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ITMF Meets In Sao Paulo

Annual conference provided forum for discussing issues such as compliance, sustainability and profitability.

Jürg Rupp, Executive Editor

T his year, the International Textile Manufacturers Federation (ITMF) Annual Conference took place in São Paulo, Brazil, October 17 to 19. Compliance, sustainability and profitability were the general issues of the event. Bashir H. Ali Mohammad is the new ITMF president, and the 2011 conference will be held in Barcelona, Spain, September 20 to 21, prior to ITMA 2011.

Some 300 participants attended the conference, which provided a showcase for a country that's the world's eighth-largest economy by nominal gross domestic product (GDP) and the ninth-largest by purchasing power, and one that is confident of its possibilities and future role in global markets. Years ago, the Brazilian currency lost considerable value almost every year. This is past, and the facts are impressive: The Brazilian Textile and Apparel Industry Association (ABIT) includes more than 30,000 companies in the textile and apparel sectors, with some 14 million to 15 million direct and indirect employees. The country ranks among the top 10 textile industry markets worldwide, and in 2009, the sector's turnover totaled $47 billion; with exports totaling more than $1.8 billion. The economic growth rate for 2010 is expected to be 6.5 percent.

Wang Tiankai (right), vice president, CNTAC; and John Cheh, vice chairman and CEO, Esquel Group, ended up giving a joint presentation.

Intensely investing in the excellence of domestic production, the textile sector intends to expand its operations. The domestic Brazilian market is one of the largest in the world, having 190 million consumers. In addition, the textile sector aims to recover its 1-percent share of the world market, which is equivalent to increasing the volume of exports by $4 billion per year. For 2010, the Brazilian textile industry expects to grow beyond the GDP and predicts an increase in textile consumption in the order of 12 percent.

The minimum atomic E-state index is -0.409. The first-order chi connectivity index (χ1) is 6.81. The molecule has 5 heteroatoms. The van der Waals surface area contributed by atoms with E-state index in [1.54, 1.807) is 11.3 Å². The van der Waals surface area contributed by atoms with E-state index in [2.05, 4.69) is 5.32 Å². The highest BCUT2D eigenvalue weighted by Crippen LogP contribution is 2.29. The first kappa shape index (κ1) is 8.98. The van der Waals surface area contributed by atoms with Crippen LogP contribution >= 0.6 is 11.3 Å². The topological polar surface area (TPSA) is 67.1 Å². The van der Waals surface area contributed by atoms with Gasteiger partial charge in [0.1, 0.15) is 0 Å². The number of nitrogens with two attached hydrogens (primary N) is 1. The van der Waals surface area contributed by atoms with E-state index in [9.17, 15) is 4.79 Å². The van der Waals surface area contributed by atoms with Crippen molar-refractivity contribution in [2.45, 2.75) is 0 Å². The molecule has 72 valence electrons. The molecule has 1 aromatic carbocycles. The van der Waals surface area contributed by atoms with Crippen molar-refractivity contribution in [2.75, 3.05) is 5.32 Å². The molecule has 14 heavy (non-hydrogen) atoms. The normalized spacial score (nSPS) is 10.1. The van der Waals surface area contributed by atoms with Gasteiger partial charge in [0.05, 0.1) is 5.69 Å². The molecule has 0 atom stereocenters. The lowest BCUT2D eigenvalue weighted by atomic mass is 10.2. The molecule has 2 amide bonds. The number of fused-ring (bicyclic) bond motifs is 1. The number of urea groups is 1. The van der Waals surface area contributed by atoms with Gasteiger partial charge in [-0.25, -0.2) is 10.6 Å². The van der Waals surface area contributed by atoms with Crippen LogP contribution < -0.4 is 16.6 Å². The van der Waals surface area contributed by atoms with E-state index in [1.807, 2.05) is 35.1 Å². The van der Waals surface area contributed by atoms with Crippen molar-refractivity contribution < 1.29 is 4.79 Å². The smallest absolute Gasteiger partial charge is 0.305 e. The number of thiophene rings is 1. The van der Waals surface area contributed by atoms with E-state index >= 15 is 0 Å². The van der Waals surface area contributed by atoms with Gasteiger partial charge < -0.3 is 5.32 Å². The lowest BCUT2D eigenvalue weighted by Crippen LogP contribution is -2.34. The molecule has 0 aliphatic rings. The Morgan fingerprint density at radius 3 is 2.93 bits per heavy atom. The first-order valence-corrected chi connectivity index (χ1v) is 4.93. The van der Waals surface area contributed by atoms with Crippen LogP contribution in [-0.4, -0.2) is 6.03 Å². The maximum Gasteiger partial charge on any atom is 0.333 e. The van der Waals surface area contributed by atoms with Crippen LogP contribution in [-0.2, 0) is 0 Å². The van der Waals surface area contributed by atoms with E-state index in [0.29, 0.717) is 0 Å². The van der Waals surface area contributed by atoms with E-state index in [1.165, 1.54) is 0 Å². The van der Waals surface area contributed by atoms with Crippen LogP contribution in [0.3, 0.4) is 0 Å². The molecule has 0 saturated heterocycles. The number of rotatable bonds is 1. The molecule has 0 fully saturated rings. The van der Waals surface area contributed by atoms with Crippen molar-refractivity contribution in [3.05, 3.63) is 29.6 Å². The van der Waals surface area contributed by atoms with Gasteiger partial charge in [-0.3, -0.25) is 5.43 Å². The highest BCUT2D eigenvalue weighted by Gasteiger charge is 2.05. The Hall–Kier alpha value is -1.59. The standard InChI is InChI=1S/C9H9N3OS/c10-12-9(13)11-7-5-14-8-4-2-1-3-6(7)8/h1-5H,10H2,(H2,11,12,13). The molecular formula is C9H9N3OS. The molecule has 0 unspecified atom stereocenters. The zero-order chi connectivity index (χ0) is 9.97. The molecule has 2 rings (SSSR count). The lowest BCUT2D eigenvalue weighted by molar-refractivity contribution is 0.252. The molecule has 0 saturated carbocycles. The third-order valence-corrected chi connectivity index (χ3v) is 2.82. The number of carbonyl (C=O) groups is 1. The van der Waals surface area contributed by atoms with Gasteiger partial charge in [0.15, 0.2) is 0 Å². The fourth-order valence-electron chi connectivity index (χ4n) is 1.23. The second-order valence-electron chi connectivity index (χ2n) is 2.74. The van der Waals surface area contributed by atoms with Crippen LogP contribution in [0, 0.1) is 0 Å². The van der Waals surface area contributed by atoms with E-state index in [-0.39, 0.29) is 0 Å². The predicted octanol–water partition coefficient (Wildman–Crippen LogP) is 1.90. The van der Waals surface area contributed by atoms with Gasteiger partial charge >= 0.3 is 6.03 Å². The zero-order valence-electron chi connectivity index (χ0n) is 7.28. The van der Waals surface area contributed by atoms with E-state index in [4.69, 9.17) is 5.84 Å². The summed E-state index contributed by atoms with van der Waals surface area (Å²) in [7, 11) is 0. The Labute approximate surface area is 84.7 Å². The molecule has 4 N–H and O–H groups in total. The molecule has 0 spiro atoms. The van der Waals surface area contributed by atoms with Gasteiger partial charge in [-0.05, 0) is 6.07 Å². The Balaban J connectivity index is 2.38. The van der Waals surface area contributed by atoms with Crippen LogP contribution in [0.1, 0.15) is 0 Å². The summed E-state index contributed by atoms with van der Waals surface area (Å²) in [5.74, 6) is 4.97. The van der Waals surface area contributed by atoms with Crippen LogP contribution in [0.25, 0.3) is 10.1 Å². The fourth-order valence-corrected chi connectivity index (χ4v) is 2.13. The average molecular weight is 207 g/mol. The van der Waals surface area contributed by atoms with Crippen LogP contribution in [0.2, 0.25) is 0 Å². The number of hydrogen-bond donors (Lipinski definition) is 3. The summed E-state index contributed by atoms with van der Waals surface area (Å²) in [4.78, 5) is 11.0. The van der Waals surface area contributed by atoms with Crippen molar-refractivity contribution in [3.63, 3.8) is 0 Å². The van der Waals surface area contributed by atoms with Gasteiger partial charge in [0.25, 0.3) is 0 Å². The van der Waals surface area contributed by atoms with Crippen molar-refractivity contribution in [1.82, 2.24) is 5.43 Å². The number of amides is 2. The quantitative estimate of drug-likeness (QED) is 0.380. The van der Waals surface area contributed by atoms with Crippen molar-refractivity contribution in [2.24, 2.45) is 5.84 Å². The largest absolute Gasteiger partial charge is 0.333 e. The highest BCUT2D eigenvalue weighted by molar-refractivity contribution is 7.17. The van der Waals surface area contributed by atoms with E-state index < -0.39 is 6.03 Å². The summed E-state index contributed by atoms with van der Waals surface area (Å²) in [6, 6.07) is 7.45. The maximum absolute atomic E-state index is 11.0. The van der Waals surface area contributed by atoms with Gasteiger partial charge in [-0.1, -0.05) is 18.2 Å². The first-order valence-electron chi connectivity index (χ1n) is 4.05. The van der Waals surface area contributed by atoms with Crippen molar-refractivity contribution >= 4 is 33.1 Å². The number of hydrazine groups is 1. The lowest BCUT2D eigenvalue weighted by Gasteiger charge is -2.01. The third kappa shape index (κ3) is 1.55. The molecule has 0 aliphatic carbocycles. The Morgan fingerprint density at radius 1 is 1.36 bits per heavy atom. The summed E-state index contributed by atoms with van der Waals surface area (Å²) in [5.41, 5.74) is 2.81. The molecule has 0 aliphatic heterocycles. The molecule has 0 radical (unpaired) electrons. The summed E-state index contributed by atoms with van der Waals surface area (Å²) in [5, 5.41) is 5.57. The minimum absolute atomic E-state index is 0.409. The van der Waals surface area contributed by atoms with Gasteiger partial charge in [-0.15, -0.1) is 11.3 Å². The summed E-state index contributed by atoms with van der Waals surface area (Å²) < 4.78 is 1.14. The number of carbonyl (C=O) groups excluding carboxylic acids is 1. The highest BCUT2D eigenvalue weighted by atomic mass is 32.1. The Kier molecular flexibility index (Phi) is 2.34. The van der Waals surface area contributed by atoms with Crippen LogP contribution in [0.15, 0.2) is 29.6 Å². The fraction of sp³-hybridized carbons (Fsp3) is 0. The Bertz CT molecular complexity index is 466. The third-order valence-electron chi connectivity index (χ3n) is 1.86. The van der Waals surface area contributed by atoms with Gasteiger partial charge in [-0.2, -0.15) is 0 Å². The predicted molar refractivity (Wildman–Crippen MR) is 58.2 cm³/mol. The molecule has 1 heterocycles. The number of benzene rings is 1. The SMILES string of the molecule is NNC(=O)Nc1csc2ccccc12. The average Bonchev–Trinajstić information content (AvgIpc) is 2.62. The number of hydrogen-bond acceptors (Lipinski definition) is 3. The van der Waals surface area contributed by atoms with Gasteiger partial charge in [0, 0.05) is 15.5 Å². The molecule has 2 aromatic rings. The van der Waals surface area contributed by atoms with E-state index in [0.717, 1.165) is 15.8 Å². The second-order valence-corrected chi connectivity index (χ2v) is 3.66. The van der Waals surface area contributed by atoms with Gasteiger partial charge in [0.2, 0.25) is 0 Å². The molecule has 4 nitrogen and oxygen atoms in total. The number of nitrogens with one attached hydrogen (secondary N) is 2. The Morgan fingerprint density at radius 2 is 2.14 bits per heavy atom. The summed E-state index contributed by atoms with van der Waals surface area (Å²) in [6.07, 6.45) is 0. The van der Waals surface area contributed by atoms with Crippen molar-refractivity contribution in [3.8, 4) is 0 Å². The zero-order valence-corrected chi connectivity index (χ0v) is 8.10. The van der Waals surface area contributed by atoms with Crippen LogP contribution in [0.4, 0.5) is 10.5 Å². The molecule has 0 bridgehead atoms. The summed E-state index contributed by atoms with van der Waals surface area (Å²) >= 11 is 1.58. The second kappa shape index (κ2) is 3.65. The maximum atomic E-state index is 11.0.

Cotton The Big Issue
In a nutshell, cotton was the big issue, in terms of both sustainability and price developments. Experts including Jeff Elder, vice president of marketing for U.S. Pima producer J.G. Boswell Co., and also experts from federal organizations expressed concerns about the further development of the cotton industry.

According to many sources, cotton is a leading crop. However, experts estimate that its global share as seed is only 2.3 percent. Wheat, with a 15.2-percent share; maize, 11.23 percent; rice, 11 percent; and fruit and vegetables, 7.6 percent, play much more important roles than cotton.

Today, world fiber demand is growing by 3 to 4 percent every year, putting a lot of pressure on cotton markets. Regarding sustainable production, the question remains: Is organic cotton an alternative? Elder noted that organic cotton has a 25- to 35-percent lower yield than conventional cotton. One option is genetically modified, so-called biotech cotton. However, Elder said, there should be more possibilities to buy the crop than from just one or two suppliers.

Sustainable Cotton
Haroldo Cunha, president of ABRAPA, the Brazilian Cotton Growers Association, reflected a Brazilian view in his presentation of sustainable cotton production. He said the United Nations' definition of sustainable production is clear: "Sustainability means that one is able to produce cotton today without diminishing the ability of future generations." For Brazil, there is no alternative to biotech cotton in the future. Cunha expects the market share of biotech cotton will increase, probably up to 25 percent by the end of 2010 or beginning of 2011.

Biotech cotton is mainly an issue in European countries. Various speakers said biotech cotton isn't as bad as many nongovernmental organizations (NGOs) declare. Thanks to this technology, with its higher harvest yield, a lot of irrigation water could be saved and all kinds of chemicals and fertilizers could be eliminated.